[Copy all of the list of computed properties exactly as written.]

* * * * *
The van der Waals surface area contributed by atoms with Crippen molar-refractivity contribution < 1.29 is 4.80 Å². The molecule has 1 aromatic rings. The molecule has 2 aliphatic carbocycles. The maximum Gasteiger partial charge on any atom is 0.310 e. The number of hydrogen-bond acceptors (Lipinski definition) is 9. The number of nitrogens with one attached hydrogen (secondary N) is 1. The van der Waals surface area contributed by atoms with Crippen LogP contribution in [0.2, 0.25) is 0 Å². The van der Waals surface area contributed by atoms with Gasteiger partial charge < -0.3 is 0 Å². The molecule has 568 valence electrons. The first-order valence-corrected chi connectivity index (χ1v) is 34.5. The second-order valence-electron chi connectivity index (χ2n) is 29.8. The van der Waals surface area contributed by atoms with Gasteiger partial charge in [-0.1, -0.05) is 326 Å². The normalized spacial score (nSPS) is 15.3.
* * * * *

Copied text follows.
The van der Waals surface area contributed by atoms with Crippen molar-refractivity contribution < 1.29 is 4.80 Å². The molecule has 1 aromatic rings. The molecule has 2 aliphatic carbocycles. The maximum Gasteiger partial charge on any atom is 0.310 e. The number of hydrogen-bond acceptors (Lipinski definition) is 9. The number of nitrogens with one attached hydrogen (secondary N) is 1. The van der Waals surface area contributed by atoms with Crippen LogP contribution in [0.2, 0.25) is 0 Å². The van der Waals surface area contributed by atoms with Gasteiger partial charge < -0.3 is 0 Å². The molecule has 568 valence electrons. The first-order valence-corrected chi connectivity index (χ1v) is 34.5. The second-order valence-electron chi connectivity index (χ2n) is 29.8. The van der Waals surface area contributed by atoms with Gasteiger partial charge in [-0.1, -0.05) is 326 Å². The normalized spacial score (nSPS) is 15.3.